An investigation by Dell SecureWorks has also found that, like legitimate businesses, the criminals are selling ‘Hacker Tutorials' which make it easier for ‘newbies' to start planting malware and stealing financial data.
The market is also awash with stolen credit card details, the company says. But it notes some restraint; with hackers they contacted refusing to try to breach government or military websites.
In the report, Joe Stewart, director of malware research in Dell SecureWorks' Counter Threat Unit (CTU), and network security analyst David Shear highlight the growing focus among hackers on “excellent customer service”.
The say: “Like any market which is crowded with multiple vendors selling many of the same products and services, the reputation of the vendor becomes critical to running a successful business.
“It looks like more hackers on the underground have realised this and are trying to distinguish themselves by offering prompt customer service and ‘100% guarantees' on the stolen data they are selling.”
Hacker manuals are another surprise, the researchers said: “A manual containing a handful of tutorials explaining a variety of cyber activities can be purchased for US$ 30 (approximately £19), while individual training tutorials can run as low as US$ 1 (£0.63). Tutorials on exploit kits, crypters, DDoS attacks, spam attacks and phishing are also available.”
But the biggest new trend, they say, is the number of fake credentials for sale: “The markets are booming with counterfeit documents to further enable fraud, including new identity kits, passports, utility bills, social security cards and driver's licences.”
They add: “With so many cyber-breaches this year, reportedly involving the compromise of millions of credit and debit cards, it is not surprising to see premium credit cards so abundant in these dark markets.”
Stolen cards from the US, Canada, UK and Europe “appear to be especially plentiful”, they say, with one underground site offering 14 million US credit cards for sale and 75,992 from the UK.
Platinum and Gold Master Cards were on sale for just US$ 35 (£22) each and Premium Visa cards for US$ 23 (£15)
Meanwhile the price of Remote Access Trojans (RATs) has fallen considerably compared to a similar investigation last year, from US$ 50-250 (£32-159) to now $20-50 (£13-32)
In a blog post about the report - which gives more details of the cost of the tools, services and stolen credentials available - Dell SecureWorks adds: “The cost to hire a hacker to break into an organisation's website runs between US$ 100-$300 (£63-190). When investigating these services, the particular hackers we dealt with made it clear that they would not hack into a government or military website.”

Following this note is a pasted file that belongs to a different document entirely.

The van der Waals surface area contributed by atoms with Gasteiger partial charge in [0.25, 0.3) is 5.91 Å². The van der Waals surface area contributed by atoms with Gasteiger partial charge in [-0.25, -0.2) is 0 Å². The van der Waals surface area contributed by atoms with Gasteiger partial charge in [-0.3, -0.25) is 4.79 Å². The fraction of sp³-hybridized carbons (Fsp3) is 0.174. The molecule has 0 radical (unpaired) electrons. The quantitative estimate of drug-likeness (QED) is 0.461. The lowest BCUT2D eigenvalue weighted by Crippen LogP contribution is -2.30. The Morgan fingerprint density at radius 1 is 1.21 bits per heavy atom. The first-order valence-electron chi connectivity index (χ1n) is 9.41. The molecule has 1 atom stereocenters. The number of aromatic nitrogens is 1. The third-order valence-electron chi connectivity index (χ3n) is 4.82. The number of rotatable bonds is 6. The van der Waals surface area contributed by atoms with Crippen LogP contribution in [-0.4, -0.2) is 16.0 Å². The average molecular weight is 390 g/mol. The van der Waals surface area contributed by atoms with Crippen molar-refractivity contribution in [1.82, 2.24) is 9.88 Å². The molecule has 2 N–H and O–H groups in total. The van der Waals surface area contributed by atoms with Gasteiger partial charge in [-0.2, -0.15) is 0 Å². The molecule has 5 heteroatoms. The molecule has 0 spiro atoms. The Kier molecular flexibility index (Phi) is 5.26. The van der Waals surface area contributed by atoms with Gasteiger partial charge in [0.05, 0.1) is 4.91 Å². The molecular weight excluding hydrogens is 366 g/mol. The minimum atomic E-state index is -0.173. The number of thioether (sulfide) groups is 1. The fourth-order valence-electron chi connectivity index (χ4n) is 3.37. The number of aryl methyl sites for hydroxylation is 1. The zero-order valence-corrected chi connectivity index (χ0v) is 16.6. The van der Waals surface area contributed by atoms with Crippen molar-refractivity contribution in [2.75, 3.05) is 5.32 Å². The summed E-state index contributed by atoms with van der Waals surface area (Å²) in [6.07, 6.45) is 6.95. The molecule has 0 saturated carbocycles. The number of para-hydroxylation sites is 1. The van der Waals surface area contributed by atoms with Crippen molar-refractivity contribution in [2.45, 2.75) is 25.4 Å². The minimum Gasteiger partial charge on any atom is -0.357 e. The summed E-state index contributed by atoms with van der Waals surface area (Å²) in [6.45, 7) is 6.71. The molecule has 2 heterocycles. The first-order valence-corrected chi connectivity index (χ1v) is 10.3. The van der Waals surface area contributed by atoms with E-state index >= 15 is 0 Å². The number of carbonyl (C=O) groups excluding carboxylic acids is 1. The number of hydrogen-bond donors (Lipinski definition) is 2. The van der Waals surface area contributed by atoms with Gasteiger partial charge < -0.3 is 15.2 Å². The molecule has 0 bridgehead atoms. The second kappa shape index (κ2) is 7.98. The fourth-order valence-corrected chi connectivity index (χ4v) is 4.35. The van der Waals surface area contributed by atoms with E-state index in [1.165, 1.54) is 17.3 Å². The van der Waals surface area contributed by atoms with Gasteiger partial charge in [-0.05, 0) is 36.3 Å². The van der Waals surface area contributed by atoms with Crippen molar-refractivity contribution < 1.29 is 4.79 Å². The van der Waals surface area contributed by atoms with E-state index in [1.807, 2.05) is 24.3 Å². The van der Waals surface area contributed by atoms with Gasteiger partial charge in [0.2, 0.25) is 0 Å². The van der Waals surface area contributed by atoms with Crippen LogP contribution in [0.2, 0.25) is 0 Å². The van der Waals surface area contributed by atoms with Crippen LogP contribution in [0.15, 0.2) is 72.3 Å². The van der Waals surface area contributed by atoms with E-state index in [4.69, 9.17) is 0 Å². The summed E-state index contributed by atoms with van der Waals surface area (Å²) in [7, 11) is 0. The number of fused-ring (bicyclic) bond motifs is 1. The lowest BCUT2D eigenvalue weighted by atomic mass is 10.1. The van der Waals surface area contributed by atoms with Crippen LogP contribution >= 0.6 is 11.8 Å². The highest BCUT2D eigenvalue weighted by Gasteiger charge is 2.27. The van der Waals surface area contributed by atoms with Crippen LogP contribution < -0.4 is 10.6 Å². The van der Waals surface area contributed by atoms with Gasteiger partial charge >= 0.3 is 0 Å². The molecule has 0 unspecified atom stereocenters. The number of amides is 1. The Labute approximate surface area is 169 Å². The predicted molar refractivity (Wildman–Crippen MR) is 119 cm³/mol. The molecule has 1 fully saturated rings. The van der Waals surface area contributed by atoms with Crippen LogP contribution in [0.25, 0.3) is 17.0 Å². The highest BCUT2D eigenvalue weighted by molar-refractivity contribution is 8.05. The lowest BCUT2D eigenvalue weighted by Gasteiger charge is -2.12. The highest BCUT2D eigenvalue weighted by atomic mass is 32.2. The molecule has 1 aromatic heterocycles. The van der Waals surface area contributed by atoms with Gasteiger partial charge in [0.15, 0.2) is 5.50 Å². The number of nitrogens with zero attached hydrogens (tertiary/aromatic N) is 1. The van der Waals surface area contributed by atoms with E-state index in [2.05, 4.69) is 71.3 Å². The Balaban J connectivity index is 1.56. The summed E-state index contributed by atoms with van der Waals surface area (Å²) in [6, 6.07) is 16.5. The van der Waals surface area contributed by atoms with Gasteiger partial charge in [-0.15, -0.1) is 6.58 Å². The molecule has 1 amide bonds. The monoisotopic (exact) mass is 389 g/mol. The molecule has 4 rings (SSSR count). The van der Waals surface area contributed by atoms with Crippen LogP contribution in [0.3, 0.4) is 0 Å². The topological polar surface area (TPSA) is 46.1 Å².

The scale of hacking services and stolen data available has led to warnings from UK cyber-security experts that businesses could become fatalistic about being hacked, and less motivated to fight back.
Sarb Sembhi, consulting services director at Storm Guidance and a leading light in the ISACA security professionals' organisation, told SCMagazineUK.com: “There are businesses today who don't take security seriously because it seems so hard and expensive to do.
“And because we've started to accept the chances are our banking details are going to be compromised, it's become a norm. That inevitably becomes in some people's mind – well, there's nothing I can do, there's no point in spending money on it, they're going to get in anyway.”
Sembhi said the security industry had to respond by matching the ‘value' offered by hackers.
“Hacker tools have got better and cheaper while security tools have got more complex and more expensive. It's the totally opposite trend to the hacker and criminal community.
“There needs to be more commoditisation by the security vendors, to make things cheaper to secure.”
Amar Singh, chair of the ISACA UK Security Advisory Group, highlighted the growing commercialisation of hacking, and told SC: “It's always interesting to see is the level of professionalism and pride that the underground takes in its products and services!”
And he warned that the hacker training available “worryingly appears to be coming from the doers and costs considerably less than the more commercial white-hat training material”.
Singh said this “should be a wake-up call to the long-term strategic planning for companies and governments alike”.
He suggested: “One of the defence mechanisms to discourage the lure of these types of setups should surely be making the same technology skills and information available to the young minds and encouraging a more positive and socially beneficial use of such skills.”
Meanwhile Dell SecureWorks technology director Don Smith told SC via email: “The underground network of hackers is continuing to grow, creating a very sophisticated and potentially lucrative market. Unlike common belief, this market now functions like any professional retail organisation, even offering satisfaction guarantees.
“With this in mind, it's no wonder that the techniques exploited by hackers are becoming more complex and difficult to detect – and that there's even a budding market for hacking tutorials.”
Smith added: “For this reason, it is essential that consumers and businesses alike remain vigilant in order to mitigate risks and that they remember that personal information of any kind could fetch an attractive sum for a criminal.”
Dell's report follows a similar study last week by Symantec that found the underground market still booming, with the price of stolen credit cards staying stable, but the value of email account data dropping substantially in recent years.